Wednesday, August 6, 2014

Nonfiction: The Truth About Filipino Old Timers by Cecilia Manguerra Brainard

 The following nonfiction piece is part of the anthology Filipinotown: Voices from Los Angeles, edited by Carlene Sobrino Bonnivier, Gerald C. Gubatan, and Gregory Villanueva. This collection of essays about Los Angeles in California was released earlier this year and is now in its second edition (with teachers' guide). Thanks to the editors for including my work. The book is available at 

The Truth About Filipino Old Timers

Cecilia Manguerra Brainard

            The very first O.T. (Filipino Old Timer) I heard about was the man who returned to Cebu to marry my mother’s friend, a spinster advanced in years. During afternoon meriendas, I overheard the development of this alliance.
            A crusty lady set in her ways, my mother’s friend refused to migrate to America and the newlyweds lived in her seaside town. It was a poor place which relied only on the sea’s yield and he quickly grew sick of eating fish and rice. He longed for steaks, broccoli, and asparagus; he wanted them both to go to the United States. She adamantly said no and finally he returned to America alone. 

            I got the idea that O.T.’s were displaced human beings after seeing another O.T. in a travel agency. A quiet man with skin like stretched leather, he stood solemnly while his relatives made arrangements for his quick return to the U.S. His children had bought him a round-trip ticket from the U.S. to the Philippines and back. He had not been home in over forty years; it had been his dream to return. But after just a few days in his hometown, he became very unhappy and wanted to leave.
            When I was a graduate student at UCLA, I became scared when an O.T. began trailing me. I was shopping in Westwood Village, and later he even rode my bus. I managed to lose him, but I sometimes wondered why he did that. That summer when I lived with my friend and her uncle, an O.T. – the one married to an ex-nun – I was also puzzled when he followed my friend and me everywhere. I would discover years later that these men, who had generally been isolated from Filipino women, took pleasure in just looking at and being with Filipinas.
            After seeing more of California, I made a mental picture of where these Old Timers worked – on the farms of Salinas; in the canneries of Monterey, perhaps in the Portola Sardine Factory. I imagined Temple Street before the freeways, the raunchy bars and restaurants where they hung out. I knew there were few places where these men could socialize in during the 1940s. Sometime, somewhere, I had seen a poster saying: No Dogs and No Filipinos Allowed.

            I created a stereotype of them, and I pitied these old men who had labored under California’s scorching sun, who were not allowed to marry white women, who had only one another and their card games and their whisky.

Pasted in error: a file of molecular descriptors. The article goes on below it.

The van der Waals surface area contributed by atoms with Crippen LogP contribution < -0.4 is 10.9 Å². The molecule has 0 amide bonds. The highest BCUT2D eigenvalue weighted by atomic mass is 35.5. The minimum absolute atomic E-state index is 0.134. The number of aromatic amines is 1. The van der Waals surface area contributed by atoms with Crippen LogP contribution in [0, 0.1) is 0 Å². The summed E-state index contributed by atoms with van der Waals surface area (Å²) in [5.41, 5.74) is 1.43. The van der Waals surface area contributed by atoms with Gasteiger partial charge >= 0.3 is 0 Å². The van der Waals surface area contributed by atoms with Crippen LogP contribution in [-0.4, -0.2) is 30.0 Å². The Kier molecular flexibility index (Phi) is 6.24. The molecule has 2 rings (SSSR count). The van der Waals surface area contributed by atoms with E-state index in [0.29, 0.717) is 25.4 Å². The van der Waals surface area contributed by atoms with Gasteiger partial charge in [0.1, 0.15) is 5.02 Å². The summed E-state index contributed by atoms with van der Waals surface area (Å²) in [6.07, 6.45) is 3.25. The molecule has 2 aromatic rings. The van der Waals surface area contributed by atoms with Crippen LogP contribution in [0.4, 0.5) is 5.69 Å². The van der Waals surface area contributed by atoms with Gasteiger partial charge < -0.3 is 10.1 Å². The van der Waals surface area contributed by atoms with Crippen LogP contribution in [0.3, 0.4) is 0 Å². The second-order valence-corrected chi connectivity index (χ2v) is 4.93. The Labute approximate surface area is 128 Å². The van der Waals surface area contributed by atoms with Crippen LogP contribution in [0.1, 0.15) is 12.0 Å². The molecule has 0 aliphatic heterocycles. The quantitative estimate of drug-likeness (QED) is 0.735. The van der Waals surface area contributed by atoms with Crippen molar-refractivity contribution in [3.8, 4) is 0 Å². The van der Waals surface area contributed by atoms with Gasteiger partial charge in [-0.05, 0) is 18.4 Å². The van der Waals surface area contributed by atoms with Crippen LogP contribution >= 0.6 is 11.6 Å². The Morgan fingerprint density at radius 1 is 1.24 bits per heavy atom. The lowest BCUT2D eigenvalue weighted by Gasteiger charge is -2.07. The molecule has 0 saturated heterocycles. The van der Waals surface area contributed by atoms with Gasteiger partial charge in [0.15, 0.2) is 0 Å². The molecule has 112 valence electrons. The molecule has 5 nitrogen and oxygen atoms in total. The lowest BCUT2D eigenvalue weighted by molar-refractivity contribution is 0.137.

It was Tony who wrecked this mental picture.
            My husband, son, and I used to live in an apartment in Los Angeles, where Tony, an O.T., lived in one of the downstairs apartments. I felt sorry for Tony. He was a small man who wore floppy fedoras, loose coats and baggy pants. I compared him with the elderly in the Philippines who were surrounded by abundant children and grandchildren. I remembered having to kiss the hands of my grandfather and granduncles to greet them. I projected everything I knew about O.T.’s on Tony and I almost wept when I told my husband about him.
            My husband said Tony seemed fine, that he had seen him exit from a bar down the street. Of course, I retorted, the poor man is so miserable, he’s driven to drink. I adopted Tony as a mental relative of sorts; after all, we were both strangers in a strange land.
            I never spoke to him because he was a very private man who came and went without any fuss.  There were, however, occasional strange sounds that came from his apartment. Once, on the way to the laundry room, I walked by his bathroom and heard what seemed to be an animal in great agony. I thought nothing of it.
            When Christmas came, I gave him a box of See’s candies. “I thought you’re Vietnamese married to a G.I.,” he said. The very next day he came knocking and handed me a larger box of See’s candies with an enormous red bow and plastic flowers. He didn’t say anything; he just gave me the box and left.
            As the months passed, Tony continued coming and going as before, and I continued entertaining this vision of him as a pathetic old man. But in the summer, I had to change my view of Tony and about O.T.’s in general.
            One night there was a terrible commotion from Tony’s apartment. My husband and I peeped out our window and saw the manager with two policemen in front of Tony’s place. I was sure they had found him dead or hurt.
            In the morning we hurried to the manager to find out what had happened. “Oh,” she said – she was a German lady, large with red hair—“nothing to worry about. This happened before.” Our eyebrows shot up questioningly and she explained that Tony had girlfriends who sometimes moved into his apartment. “The giggling and goings-on coming from that place!” she added. Tony apparently wanted his current girlfriend to move out but she refused, thus the hassle.
            It took me a while to absorb her words. My husband laughed but I stood there thoroughly puzzled. I had all these ideas about Old Timers, about Tony, I had to rethink things.
            Now when I see Old Timers huddled over their card games, my first instinct is still a wave of sympathy, but I just think of Tony and I chuckle and wish them a good hand.


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Tags: Filipino, Filipino American, Philippines, Philippine American, immigrants, old timers, old men, Flips
This is all for now,

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